As my favorite children’s book says, “It was a terrible, horrible, no good, very bad day.” This is the tale of almost everything that can go wrong in getting from Point A to Point B in Baja.
We were ready. Bags were packed, coolers filled with limes and lots of coffee, the van loaded, the girls dressed in long skirts, Xavier at the wheel, Thor with all his camera gear, and Kathy-our invaluable Seri translator and resource-smiling brightly and answering our endless stream of questions. Our goal – to get from Prescott College marine station to Tiburon Island. We could not have done more to prepare for our much anticipated weekend trip to visit the Seri and camp on Tiburon Island. The Seri are an indigenous group that were granted a land and ocean concession on the Sonoran coast after many years of struggling to maintain their nomadic lifestyle while fighting the Spaniards and Mexicans. The Seri pen shell (callo) fishery is the subject of Xavier’s research and he has developed extensive relations within the community.
We arrived at Punta Chueca, one of the two Seri villages, to meet our Seri guides and take a quick boat ride over to Tiburon. There was too much wind to take a ponga to Tiburon, so we aimlessly wandered the puppy and trash filled town while Xavier explored our options. After waiting until 4pm, we decided to start driving to a potential campsite with the hope that winds would calm and a ponga would pick us up and still take us to Tiburon. Our 10-passenger van was packed with 14 on what was the bumpiest road I have ever been on. It was quite a ride for those of us in the back and not really on a seat. We thought we would get out with only sore backs and a couple bruises until we decided we needed to turn the van around. At point 2 of our 3-point turn we got stuck in sand. Sometimes too many smart, independent brains are not a good thing. The effort to bail out the van turned into a hodgepodge of partial ideas that did not create a successful whole. But, we certainly were creative. In the middle of the desert we found wood, Styrofoam, plants, cardboard, wire crab pots, shells, rusty cans, rocks and black rubbery stuff that were all used in the effort to get the van rolling. Still, no success. Even Max, with his furtive pacing, mad skills, and collection of stones, couldn’t get the job done.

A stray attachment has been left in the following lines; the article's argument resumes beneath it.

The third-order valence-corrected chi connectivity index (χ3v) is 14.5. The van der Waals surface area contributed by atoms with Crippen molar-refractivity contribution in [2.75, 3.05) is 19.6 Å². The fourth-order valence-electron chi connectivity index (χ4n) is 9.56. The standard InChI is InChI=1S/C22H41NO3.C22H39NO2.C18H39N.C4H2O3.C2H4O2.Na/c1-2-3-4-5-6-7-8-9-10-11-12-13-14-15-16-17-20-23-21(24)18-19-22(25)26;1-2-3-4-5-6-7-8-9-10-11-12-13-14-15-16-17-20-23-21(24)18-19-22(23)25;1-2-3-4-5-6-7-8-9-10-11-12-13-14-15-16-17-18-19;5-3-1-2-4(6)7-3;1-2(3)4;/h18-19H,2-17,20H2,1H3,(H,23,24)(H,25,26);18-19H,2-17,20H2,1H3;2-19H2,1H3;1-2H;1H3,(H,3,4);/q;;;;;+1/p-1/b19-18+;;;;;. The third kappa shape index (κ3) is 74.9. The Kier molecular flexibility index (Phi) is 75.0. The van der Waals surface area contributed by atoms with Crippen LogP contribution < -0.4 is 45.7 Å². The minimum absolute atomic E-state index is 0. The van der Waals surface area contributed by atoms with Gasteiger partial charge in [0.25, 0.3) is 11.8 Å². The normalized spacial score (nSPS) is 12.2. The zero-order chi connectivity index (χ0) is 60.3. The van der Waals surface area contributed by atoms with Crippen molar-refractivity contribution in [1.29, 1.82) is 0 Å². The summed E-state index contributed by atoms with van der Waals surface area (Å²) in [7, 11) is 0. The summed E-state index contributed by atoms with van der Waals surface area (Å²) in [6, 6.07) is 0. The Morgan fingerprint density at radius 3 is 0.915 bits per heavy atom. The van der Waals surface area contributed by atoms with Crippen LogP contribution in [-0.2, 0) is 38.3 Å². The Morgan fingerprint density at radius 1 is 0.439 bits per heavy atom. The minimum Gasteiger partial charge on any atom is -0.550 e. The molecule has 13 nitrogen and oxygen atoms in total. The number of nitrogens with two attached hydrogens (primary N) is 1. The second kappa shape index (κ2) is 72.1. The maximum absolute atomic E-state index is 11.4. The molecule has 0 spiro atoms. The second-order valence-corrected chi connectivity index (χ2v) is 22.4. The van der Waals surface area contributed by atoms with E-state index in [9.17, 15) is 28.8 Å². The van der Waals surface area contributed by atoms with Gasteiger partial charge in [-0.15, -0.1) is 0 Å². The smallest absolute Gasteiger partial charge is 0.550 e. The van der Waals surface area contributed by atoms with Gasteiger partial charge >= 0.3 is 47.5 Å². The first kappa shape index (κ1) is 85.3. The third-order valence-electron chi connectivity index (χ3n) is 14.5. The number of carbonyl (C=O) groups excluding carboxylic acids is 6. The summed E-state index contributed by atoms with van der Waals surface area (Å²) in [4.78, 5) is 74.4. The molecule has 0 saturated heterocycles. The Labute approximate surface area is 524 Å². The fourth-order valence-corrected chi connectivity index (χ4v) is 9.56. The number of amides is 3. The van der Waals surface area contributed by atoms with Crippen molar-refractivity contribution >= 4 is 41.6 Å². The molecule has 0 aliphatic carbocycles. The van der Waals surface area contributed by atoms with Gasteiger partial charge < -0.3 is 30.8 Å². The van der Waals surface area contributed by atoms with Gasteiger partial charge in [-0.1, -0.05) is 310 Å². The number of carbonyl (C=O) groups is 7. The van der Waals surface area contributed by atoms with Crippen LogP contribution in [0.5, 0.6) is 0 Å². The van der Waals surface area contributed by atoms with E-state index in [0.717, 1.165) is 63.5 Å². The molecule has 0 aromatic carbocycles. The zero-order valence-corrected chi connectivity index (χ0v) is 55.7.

As the back tires spun deeper into the sand, we looked for potential campsites, carried all of the gear to the beach, and stared out to the horizon hoping for any sign of boats. Just at sunset, Kathy spotted the pongas! At least we would make it to Tiburon. The majority of us loaded into one boat, while our fearless leader guaranteed us that he and the other guys would meet up with us later after getting the van out with the new addition of a jack. I was filled with a mix of relief at finally being in a boat on the way to our final destination and apprehension that it was pitch black, there were no life vests, we were separated from Xavier and Max, and had no way to communicate with anyone outside the boat. Any trace of relief disappeared when Alfredo, our Seri guide and ponga driver, asked us where we were going. What!? We don’t know, Xavier said you knew. Alfredo took his best guess, (luckily it was the right one), and just as we were getting closer to shore our ponga got stuck on a shoal. Yes, we bottomed out in sand once again.
The boat has a better ending than the van and soon we hit land. Ahh, finally. Well…time to set up camp in the dark with huge gusts of continuous wind. We manage and immediately start making dinner. The tears welling in my eyes from chopping onions and chiles never felt so good until my head was nearly smashed in by a flying lantern and metal poles from the kitchen canopy. We laughed because we had too.
When dinner is finally cooking, Morgan declares that she needs to go to bed without dinner because she can’t stand the anxiety levels caused by the second ponga’s absence. We’ve become awfully good at hypothesizing and create endless scenarios about how Xavier is not going to make it. Before Morgan can make it to her tent the second boat arrives and wants to know if dinner is ready. Typical. We eat around 10pm. Mmmm quesadillas will never be the same.
It was a 10-hour journey from point A to point B.
As we sat around the stove decompressing from the day’s misadventure, I couldn’t help but think how great our group is. You don’t really know someone until you are stranded in a desert together. The sour just makes the sweet that much better.
Oh, and the van was still stuck.